Playcontrol: Here we go. While you can eventually get the hang of it, both the default controls and the control response on these games is very poor in my opinion. Maybe I’m being a little harsh, but to me this is the worst thing about the game. It nearly ruins the experience. You can customize the controls, but it doesn’t make much of a difference. Luckily, you can save the game just about anywhere so mistakes and fumbles are easy to recover from. But that’s beside the point.

Overall rating (out of four stars): 3 – When looked at as trilogy, these games are certainly worth attention, even today. If only the playcontrol across these titles was a little tighter, each one of these would easily be a four-star game. Regardless of my frustrations with the clumsy play experience, the games are phenomenal otherwise and still fun even today.

Currently available on: PSN, Steam, GOG

Other Reviews In This Series:

TR – TR2 – TR3 – Last Revelation – Chronicles – Angel of Darkness

Legends – Anniversary – Underworld – Guardian of Light
Tomb Raider (2013)    –  Rise of the Tomb Raider

Review: Tomb Raider (2013)

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If I’ve been a little quiet lately it’s because I’ve been busy playing the recently released Tomb Raider game.  I know that traditionally I’ve focused mainly on retro games when writing on the blog. However, it is my intention to cover just about any type of game that interests me. My recent experience with Sleeping Dogs showed me just how much fun a lot of modern games can be.. So, once I heard that Square Enix’s reboot of the Tomb Raider franchise was about to be released, I decided to make it my next purchase. I have not been disappointed.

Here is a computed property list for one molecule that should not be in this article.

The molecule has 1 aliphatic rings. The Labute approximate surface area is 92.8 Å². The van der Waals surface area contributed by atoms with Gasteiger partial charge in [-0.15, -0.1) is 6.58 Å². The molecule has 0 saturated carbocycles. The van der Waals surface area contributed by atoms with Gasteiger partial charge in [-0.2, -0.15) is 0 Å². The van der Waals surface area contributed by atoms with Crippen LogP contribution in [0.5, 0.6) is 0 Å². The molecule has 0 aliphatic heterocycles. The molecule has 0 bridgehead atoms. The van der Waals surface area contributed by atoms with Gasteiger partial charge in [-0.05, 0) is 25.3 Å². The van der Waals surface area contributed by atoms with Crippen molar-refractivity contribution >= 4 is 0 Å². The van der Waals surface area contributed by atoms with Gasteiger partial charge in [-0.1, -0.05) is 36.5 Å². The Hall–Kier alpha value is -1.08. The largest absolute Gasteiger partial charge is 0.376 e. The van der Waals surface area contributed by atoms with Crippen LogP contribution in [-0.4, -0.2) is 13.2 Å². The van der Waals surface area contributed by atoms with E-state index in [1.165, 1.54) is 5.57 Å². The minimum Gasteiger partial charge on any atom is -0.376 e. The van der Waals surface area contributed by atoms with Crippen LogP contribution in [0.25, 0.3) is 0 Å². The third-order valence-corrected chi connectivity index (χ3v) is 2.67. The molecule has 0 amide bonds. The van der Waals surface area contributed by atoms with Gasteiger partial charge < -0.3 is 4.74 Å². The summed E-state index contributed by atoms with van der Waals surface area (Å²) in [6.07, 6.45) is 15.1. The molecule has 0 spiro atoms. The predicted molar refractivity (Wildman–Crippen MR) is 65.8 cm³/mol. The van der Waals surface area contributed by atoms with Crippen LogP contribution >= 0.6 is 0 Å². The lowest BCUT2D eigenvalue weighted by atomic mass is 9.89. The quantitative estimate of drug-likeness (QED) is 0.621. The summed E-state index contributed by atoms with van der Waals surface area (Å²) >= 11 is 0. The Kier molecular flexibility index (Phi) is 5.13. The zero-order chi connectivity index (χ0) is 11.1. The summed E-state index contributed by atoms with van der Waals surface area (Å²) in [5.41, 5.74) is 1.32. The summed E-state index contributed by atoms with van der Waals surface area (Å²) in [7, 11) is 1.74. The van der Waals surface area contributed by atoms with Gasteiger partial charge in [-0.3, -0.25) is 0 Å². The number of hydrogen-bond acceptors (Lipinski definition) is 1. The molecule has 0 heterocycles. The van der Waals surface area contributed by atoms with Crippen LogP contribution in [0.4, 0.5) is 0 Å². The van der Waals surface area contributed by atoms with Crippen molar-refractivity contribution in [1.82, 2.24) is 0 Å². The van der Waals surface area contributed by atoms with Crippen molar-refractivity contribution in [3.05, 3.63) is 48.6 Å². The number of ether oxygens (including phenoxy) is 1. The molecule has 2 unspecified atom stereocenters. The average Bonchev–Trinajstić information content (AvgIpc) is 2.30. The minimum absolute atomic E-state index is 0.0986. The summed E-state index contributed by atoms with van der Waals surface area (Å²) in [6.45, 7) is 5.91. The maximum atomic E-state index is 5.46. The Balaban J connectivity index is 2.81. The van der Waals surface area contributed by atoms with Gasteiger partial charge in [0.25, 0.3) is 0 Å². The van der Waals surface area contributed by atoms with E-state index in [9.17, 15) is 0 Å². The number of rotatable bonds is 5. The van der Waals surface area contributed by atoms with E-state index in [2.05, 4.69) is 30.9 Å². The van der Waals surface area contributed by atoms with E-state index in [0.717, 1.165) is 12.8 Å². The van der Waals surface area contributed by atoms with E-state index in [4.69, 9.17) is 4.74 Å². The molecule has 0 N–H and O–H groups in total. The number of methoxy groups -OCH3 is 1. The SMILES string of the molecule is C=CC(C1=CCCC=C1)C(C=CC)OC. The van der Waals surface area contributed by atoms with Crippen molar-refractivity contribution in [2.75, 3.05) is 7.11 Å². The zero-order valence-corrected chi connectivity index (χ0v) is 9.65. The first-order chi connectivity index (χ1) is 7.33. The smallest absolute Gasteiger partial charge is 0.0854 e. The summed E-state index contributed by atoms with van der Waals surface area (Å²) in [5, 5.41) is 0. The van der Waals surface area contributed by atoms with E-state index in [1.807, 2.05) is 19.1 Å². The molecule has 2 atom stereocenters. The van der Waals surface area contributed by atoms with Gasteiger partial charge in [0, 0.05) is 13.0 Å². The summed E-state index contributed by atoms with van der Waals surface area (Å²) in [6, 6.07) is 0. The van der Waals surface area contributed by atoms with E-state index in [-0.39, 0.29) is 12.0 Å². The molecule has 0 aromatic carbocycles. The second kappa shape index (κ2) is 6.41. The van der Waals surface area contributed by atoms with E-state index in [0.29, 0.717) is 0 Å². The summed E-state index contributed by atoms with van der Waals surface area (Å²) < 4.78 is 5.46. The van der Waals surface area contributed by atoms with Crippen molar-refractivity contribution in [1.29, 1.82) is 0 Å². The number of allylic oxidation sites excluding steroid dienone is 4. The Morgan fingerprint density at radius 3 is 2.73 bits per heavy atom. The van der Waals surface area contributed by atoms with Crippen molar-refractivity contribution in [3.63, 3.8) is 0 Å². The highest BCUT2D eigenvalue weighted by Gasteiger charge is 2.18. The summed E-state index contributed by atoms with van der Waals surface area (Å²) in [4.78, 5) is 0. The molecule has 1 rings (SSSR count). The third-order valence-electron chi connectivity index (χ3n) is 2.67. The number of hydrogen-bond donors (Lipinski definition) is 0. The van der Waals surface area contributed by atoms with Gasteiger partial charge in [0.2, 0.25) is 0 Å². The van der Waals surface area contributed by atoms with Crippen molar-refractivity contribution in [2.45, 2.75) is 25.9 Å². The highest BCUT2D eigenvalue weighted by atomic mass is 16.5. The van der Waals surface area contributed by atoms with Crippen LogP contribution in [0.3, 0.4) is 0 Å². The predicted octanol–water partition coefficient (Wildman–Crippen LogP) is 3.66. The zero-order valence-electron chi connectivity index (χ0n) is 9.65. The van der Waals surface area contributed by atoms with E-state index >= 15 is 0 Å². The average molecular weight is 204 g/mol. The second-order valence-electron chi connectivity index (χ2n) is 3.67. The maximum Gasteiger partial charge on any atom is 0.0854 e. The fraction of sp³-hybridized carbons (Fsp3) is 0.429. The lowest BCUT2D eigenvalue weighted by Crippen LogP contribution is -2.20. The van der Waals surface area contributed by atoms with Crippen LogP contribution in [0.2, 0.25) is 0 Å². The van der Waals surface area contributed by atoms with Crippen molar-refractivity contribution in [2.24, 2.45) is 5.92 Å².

I owned and played the first three classic Tomb Raider games back when I was in high school and college. I had them on the PC, and enjoyed them, but I always felt the controls were a little awkward and determined that perhaps I should have been playing them on a console. So I naturally assumed that this new reboot would be the same. I decided a while back that this was going to be a game I going to play, I just had to determine which would be the better purchase – Xbox or PS3? Then, I saw the game being advertised on Steam with a load of valuable pre-order content (multiplayer map and optional tomb) and I decided to take an extra look at the PC version. What I learned was quite interesting. The PC version features many graphical enhancements not present on either console system. The game engine takes advantage of modern DirectX 11 hardware in way never seen before. If you have a PC that can support it, new technologies like TressFX and Tessellation really bump up the visuals to a jaw dropping level. That coupled with good PC experience I had on Sleeping Dogs, I ultimately went with the PC route for my purchase.

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Being a reboot, this game is a complete reimagining of the Tomb Raider mythology. Long gone are the days of Lara Croft’s double-G cup boobs, and “I can do anything attitude”. Now we are introduced to a fragile, young Lara. Who is more a victim of circumstance than a swashbuckling heroine. The opening movie does a good job of establishing who Lara is and it did a quite effective job or getting me emotionally invested in the character.